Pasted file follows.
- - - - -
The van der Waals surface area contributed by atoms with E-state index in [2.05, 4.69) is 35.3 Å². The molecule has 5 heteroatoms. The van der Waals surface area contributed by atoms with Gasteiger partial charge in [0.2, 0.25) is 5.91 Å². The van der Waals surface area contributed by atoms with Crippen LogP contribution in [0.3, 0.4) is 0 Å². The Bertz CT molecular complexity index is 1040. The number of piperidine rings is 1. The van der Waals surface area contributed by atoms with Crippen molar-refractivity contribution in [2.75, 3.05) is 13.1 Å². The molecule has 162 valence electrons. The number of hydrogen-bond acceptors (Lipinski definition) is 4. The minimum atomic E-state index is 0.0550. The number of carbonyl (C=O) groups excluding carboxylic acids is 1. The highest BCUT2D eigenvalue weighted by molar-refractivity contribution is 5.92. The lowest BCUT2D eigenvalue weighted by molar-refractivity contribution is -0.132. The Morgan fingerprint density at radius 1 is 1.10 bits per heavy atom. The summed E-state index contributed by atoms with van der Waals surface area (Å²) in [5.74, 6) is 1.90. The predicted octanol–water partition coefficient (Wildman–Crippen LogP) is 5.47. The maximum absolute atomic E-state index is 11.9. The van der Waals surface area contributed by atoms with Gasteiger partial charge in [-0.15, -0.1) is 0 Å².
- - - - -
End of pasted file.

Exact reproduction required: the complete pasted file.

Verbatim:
The van der Waals surface area contributed by atoms with E-state index in [2.05, 4.69) is 35.3 Å². The molecule has 5 heteroatoms. The van der Waals surface area contributed by atoms with Gasteiger partial charge in [0.2, 0.25) is 5.91 Å². The van der Waals surface area contributed by atoms with Crippen LogP contribution in [0.3, 0.4) is 0 Å². The Bertz CT molecular complexity index is 1040. The number of piperidine rings is 1. The van der Waals surface area contributed by atoms with Crippen molar-refractivity contribution in [2.75, 3.05) is 13.1 Å². The molecule has 162 valence electrons. The number of hydrogen-bond acceptors (Lipinski definition) is 4. The minimum atomic E-state index is 0.0550. The number of carbonyl (C=O) groups excluding carboxylic acids is 1. The highest BCUT2D eigenvalue weighted by molar-refractivity contribution is 5.92. The lowest BCUT2D eigenvalue weighted by molar-refractivity contribution is -0.132. The Morgan fingerprint density at radius 1 is 1.10 bits per heavy atom. The summed E-state index contributed by atoms with van der Waals surface area (Å²) in [5.74, 6) is 1.90. The predicted octanol–water partition coefficient (Wildman–Crippen LogP) is 5.47. The maximum absolute atomic E-state index is 11.9. The van der Waals surface area contributed by atoms with Gasteiger partial charge in [-0.15, -0.1) is 0 Å².